Abstract Summary: Summarize the aim of the work and its scientific importance, the method(s) used, and the most important or impactful results of the work.
Your abstract will be reviewed independently by two peers with expertise in the topic. The review will be blind to your name, institution or position status and will be based solely on the information that you provide in the extended abstract. Four criteria will be used to score each abstract:
- Originality of the work
- Abstract quality
- Fit with the symposium themes
- Significance to the field of microscale separations and bioanalysis
In order to present, the presenting author of each lecture or poster must be registered as a delegate and must complete the registration process by paying the required fee.
Peer Review – Scoring Your Abstract
Four criteria will be used to score each abstract: 1) Originality, 2) Technical Description, 3) Significance to the field, 4) Session Fit. The following qualitative descriptions will be used to associate a score of 1-10 for each criterion, generating a total potential score of 40. You will be notified in mid-December whether your abstract has been accepted for oral presentation, poster presentation or not selected for presentation.
0 No Originality
1 to 3 Many other well designed studies published like this one
4 to 7 Few similar studies to this
8 to 10 Unique
0 to 3 Inadequate analysis; conclusions not supported by data
4 to 6 Deficient analysis; conclusions partially related to data
7 to 10 Appropriate analysis; conclusions supported by data
0 to 3 Little if any sigificance; does not advance the field
4 to 6 Modest contribution to the field; advances the field modestly
7 to 10 Important contribution to the field
Fit to Session
0 The work does not contain separations at a microscale or nanoscale level
1 to 3 MicroScale separatons are noted, but play a minor role in the work
4 to 7 MicroScale separations are the focus, but the application is very loosely fitted to the session topic
8 to 10 Strong focus on microscale/nanoscale separations with a good fit to the session topic
- Posters will be up Tuesday-Thursday during the entire symposium
- Posters should preferably be mounted on Monday afternoon March 25th, but not later than Tuesday morning March 26th.
- Posters will be assigned a number that will be attached to the board; authors should mount their posters only at the assigned board using the available mounting material.
- Poster sessions will be scheduled on Tuesday March 26, Wednesday March 27 and Thursday March 28.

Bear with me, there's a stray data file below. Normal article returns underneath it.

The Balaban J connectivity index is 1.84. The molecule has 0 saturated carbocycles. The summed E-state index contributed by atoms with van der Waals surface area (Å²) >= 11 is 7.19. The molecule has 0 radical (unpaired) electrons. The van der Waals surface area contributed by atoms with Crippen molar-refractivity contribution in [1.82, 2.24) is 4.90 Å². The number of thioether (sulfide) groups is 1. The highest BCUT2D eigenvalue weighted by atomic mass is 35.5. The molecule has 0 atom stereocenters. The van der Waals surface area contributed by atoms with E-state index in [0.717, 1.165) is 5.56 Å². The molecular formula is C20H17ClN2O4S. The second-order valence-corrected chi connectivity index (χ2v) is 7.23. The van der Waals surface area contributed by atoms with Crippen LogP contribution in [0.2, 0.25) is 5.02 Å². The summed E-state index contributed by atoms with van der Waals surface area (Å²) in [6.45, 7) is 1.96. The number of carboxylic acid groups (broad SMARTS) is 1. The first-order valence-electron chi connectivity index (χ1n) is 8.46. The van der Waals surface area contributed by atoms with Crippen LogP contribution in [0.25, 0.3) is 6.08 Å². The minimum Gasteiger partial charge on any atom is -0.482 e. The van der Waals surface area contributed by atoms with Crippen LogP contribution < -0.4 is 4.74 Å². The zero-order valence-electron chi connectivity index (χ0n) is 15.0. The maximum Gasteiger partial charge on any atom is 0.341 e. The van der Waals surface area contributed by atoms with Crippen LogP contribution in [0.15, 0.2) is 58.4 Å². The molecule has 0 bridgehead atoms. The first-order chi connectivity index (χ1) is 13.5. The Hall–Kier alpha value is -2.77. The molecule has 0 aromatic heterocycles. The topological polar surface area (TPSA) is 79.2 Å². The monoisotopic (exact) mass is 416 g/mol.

- Five poster abstracts will be selected to be presented orally (3 min) in a Poster Pitch Session preceding the poster presentation session each day. Authors of the selected abstracts will be informed by email and should bring a PowerPoint presentation of 1 to 3 slides (maximum).
- Posters should be taken down on Thursday March 28th after the closing session. Those left after the symposium closing will be removed by the organizers.
Guidelines for poster preparation
Design and lay-out specifications:
- Poster board dimensions will be available in January. The poster does not necessarily have to fill the entire working area.
- A banner displaying poster title, author name, and affiliation should be positioned at top-center of the poster.
- Make it obvious to the viewer how to progressively view the poster. The poster generally should read from left to right, and top to bottom.
- Text should be readable from 1.5 m away. Adapt the font size accordingly.
- Present numerical data in the form of graphs, instead of tables (graphs make trends in the data much more evident).
- Visuals should be simple and bold. Use color to enhance comprehension.
- Make sure that any visual can be understood as “stand alone” (i.e. graph axes are properly labeled, symbols are explained, etc.).
- Make sure that the text and the visuals are integrated. Figures should be numbered consecutively according to the order in which they are first mentioned in the text.
- Each visual should have a brief title.
- Keep the text brief. Use text to (a) introduce the study, (b) explain visuals and direct viewers’ attention to significant data trends and relationships portrayed in the visuals, and (c) state and explain the interpretations that follow from the data.
- Cite and reference any sources of information other than your own, just as you would do with a research paper. The “References Cited” is placed at the end of the poster.